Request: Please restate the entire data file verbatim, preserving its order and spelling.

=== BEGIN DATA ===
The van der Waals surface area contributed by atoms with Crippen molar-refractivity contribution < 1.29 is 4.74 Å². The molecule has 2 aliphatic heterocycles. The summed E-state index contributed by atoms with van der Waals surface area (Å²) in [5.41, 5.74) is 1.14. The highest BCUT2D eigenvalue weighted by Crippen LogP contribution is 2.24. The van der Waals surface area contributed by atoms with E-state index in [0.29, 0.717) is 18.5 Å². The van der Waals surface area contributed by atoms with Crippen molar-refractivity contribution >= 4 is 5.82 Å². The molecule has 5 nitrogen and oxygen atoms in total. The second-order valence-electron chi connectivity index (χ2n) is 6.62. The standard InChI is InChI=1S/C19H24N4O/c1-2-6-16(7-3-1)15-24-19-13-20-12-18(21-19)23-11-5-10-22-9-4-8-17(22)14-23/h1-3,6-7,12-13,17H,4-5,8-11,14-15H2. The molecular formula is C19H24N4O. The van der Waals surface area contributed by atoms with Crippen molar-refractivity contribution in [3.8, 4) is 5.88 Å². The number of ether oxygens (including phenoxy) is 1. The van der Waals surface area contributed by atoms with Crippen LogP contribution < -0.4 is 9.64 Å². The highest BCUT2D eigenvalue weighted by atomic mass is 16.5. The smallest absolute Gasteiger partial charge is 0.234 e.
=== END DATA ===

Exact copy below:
The van der Waals surface area contributed by atoms with Crippen molar-refractivity contribution < 1.29 is 4.74 Å². The molecule has 2 aliphatic heterocycles. The summed E-state index contributed by atoms with van der Waals surface area (Å²) in [5.41, 5.74) is 1.14. The highest BCUT2D eigenvalue weighted by Crippen LogP contribution is 2.24. The van der Waals surface area contributed by atoms with E-state index in [0.29, 0.717) is 18.5 Å². The van der Waals surface area contributed by atoms with Crippen molar-refractivity contribution >= 4 is 5.82 Å². The molecule has 5 nitrogen and oxygen atoms in total. The second-order valence-electron chi connectivity index (χ2n) is 6.62. The standard InChI is InChI=1S/C19H24N4O/c1-2-6-16(7-3-1)15-24-19-13-20-12-18(21-19)23-11-5-10-22-9-4-8-17(22)14-23/h1-3,6-7,12-13,17H,4-5,8-11,14-15H2. The molecular formula is C19H24N4O. The van der Waals surface area contributed by atoms with Crippen molar-refractivity contribution in [3.8, 4) is 5.88 Å². The number of ether oxygens (including phenoxy) is 1. The van der Waals surface area contributed by atoms with Crippen LogP contribution < -0.4 is 9.64 Å². The highest BCUT2D eigenvalue weighted by atomic mass is 16.5. The smallest absolute Gasteiger partial charge is 0.234 e.